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2013′s new coaches fare pretty well in first years

It’s Black Monday. Early indications are that Mike Shanahan, Leslie Frazier and, surprisingly, first year Browns coach Rob Chudzinski are among those packing their bags and moving on.

Overall, however, the crop of new coaches in 2013 did quite well in their first seasons. Three led their teams to the playoffs and two more led near misses. And those who were leading the worst of the 2012 squads almost all gave their players and fans reason for hope.

Here’s a synopsis:

Team New coach 2013 record Old coach 2012 record
Arizona Bruce Arians 10-6 Ken Whisenhunt 5-11
Buffalo Doug Marrone 6-10 Chan Gailey 6-10
Chicago Marc Trestman 8-8 Lovie Smith 10-6
Cleveland Rob Chudzinski 4-12 Pat Shurmur 5-11
Jacksonville Gus Bradley 4-12 Mike Mularkey 2-14
Kansas City Andy Reid 11-5 Romeo Crennel 2-14
Philadelphia Chip Kelly 10-6 Andy Reid 4-12
San Diego Mike McCoy 9-7 Norv Turner 7-9

Arizona Cardinals

Arizona finished 7-2 after a slow start, improving throughout the season and becoming one of the NFC’s strongest teams by season’s end. The 10-6 finish was a five-game improvement on 2012 and this was probably the best team in the NFL to not qualify for the playoffs.

Ken Whisenhunt brought the Cardinals to a Super Bowl and he undoubtedly will get another shot in the NFL as a head coach. And Bruce Arians had the benefit of at least moderately competent QB play from Carson Palmer throughout 2013, but the early returns on this change are positive.

As ESPN notes, one of Arians’ early goals was changing the culture of a team that was merely hoping to win, morphing it into one that sees winning as an expectation. It seems as though that mission was accomplished. There are improvements to make and there are tough competitors in the deep NFC West, but this team is ascending and doing so rapidly.

Early verdict: Success

Buffalo Bills

I didn’t see a lot of the Bills this season, but my sense was this team was more consistently competitive than Bills teams of recent lore. But the record was still 6-10.

Buffalowdown.com seemed to confirm that sense. In its end of season grades post, the blog notes that Doug Marrone took a young, raw team and gave Bills’ fans hope for the future. They scored 21.7 points per game. They broke a five-decade old team sack record with 57. And they have some building blocks. It will be interesting to see how rookie QB EJ Manual develops over the next few months into 2014.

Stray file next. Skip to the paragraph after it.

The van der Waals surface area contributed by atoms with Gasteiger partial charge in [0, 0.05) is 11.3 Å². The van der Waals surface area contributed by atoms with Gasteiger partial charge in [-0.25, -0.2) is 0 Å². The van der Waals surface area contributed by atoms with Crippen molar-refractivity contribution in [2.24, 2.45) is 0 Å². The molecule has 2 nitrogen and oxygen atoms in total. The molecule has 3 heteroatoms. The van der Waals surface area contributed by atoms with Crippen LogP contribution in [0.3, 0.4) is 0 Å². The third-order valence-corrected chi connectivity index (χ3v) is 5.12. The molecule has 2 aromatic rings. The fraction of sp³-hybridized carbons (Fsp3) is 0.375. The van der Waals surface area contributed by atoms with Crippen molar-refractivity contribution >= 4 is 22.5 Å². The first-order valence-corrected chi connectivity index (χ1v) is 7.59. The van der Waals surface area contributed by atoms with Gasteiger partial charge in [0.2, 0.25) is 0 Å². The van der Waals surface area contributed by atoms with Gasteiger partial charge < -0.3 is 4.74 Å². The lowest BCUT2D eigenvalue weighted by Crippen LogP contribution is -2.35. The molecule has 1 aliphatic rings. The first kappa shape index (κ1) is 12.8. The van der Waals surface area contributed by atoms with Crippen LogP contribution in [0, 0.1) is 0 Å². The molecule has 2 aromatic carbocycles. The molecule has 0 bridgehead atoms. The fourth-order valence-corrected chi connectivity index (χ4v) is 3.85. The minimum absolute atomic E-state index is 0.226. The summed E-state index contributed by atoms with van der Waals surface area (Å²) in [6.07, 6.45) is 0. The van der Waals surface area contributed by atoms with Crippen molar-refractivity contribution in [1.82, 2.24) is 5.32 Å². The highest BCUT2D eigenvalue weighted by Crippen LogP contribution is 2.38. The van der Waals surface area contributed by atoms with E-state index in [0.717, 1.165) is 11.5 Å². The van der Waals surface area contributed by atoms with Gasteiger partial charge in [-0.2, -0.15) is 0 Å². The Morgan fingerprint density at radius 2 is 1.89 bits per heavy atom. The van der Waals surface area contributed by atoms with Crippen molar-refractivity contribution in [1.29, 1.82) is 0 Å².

Early verdict: Cautiously optimistic of success

Chicago Bears

Lovie Smith was a surprise firing at the end of the 2012 season after the Bears finished 10-6 and a game out of the playoffs. In 2013, Marc Trestman took over and Chicago finished 8-8 – a half-game out of the playoffs.

The offense was impressive. Brandon Marshall continued to be an all-time great and Alshon Jeffery turned into one of the league’s best young receivers. Offensive line play improved. That side of the ball could be great for years.

The defense was another story. In un-Bears-like fashion, the run defense was among the worst in NFL history. This doesn’t all fall at the feet of Trestman. The team dealt with retirement (Brian Urlacher), injuries (Charles Tillman, Lance Briggs, Jay Cutler) and inexperience (Jon Bostic, et al), but it’s an unfamiliar position for this team – which happens to face several decisions this offseason, such as whether or not to break the bank to bring Cutler back.

Early verdict: Incomplete? Hard to say what this team could look like with a couple good defensive pieces.

Cleveland Browns

Things looked good for Rob Chudzinski after nine games. The Browns were 4-5 and appeared headed in the right direction. The ship sank in the second half, as Cleveland went winless the rest of the way, for a final result of one fewer win than in 2012.

Ownership moved quickly after the season, releasing a statement announcing Chudzinski’s dismissal. This seems rash to me. The team lost Brian Hoyer, who really had the Browns rolling, to a torn ACL at mid-season. And of the 12 losses, five were by eight or fewer points.